Bordeaux wineries are pulling vines amid uncertainty and rising competition from beer
France | Storm clouds are gathering over Bordeaux’s winemakers. Unpredictable weather patterns affecting yields, declining export volumes, and consumers drinking more beer, have forced some wine producers to uproot their vineyards. Additionally, the French government has pledged EUR 200 million (USD 215 million) to destroy surplus wine in a bid to shore up prices and support struggling producers.
Demand for wine has fallen in this era of high inflation, a cost-of-living crisis and lifestyle changes following the covid pandemic. As the website decanter.com reported on 29 August, “this has led to a surplus of wine, which naturally pushes prices down. Some wine drinkers may welcome a fall in prices at a time when household budgets are being squeezed. But it has led to major financial difficulties for winemakers, threatening the future health of the industry.”
Insiders already predict a decline in the number of vineyards in Bordeaux over the next five years.
Vintners cry out for government aid
Local authorities report a staggering 584 compensation requests from vintners between early June and July this year – just before the deadline expired in mid-July. These requests span the complete cessation of wine production or a shift towards diversified land use. The French government is providing EUR 57 million (USD 62 million) in aid to help producers pull up 9,500 ha in the Bordeaux region alone.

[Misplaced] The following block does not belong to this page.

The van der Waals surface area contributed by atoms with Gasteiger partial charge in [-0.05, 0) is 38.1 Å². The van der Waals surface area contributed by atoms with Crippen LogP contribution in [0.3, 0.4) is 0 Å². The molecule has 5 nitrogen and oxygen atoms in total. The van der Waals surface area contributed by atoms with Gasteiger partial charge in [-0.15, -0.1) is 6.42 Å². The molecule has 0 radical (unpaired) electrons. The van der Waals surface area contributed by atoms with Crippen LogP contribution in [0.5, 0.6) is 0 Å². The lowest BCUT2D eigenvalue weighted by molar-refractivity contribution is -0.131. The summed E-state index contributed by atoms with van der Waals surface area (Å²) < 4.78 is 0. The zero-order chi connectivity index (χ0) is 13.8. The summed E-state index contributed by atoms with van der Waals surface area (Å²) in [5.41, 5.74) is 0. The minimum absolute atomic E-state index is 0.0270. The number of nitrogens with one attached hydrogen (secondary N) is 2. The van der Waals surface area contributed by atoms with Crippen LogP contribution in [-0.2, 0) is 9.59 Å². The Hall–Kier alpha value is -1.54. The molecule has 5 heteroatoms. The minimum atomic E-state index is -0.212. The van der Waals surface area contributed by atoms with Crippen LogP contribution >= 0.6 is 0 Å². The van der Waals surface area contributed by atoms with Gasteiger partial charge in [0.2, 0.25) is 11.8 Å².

Climate change too poses a threat. Recent years were marked by devastating hailstorms, frost and droughts, severely impacting grape yields. Long-term, the greatest challenge will be securing access to water.
French drink more beer
Historically, Bordeaux has centred its efforts on red wine production. However, shifting consumer preferences toward beer and lighter wines have had an impact.
The number of active breweries has surged from 322 in 2009 to 2,500 in 2021, as per Statista. Wine sales in France saw a more than 30 percent drop between 2000 and 2021 to 47 litres per capita, while beer sales grew 7 percent during the same period to reach 33 litres.
In addition to local challenges, the leading global exporter of wine is witnessing a dip in wine exports by volume. True, exports of French wine have fluctuated widely since the beginning of this century. But they dropped 5 percent in 2022 compared to the previous year in volume as they reached a new record of EUR 11 billion in value.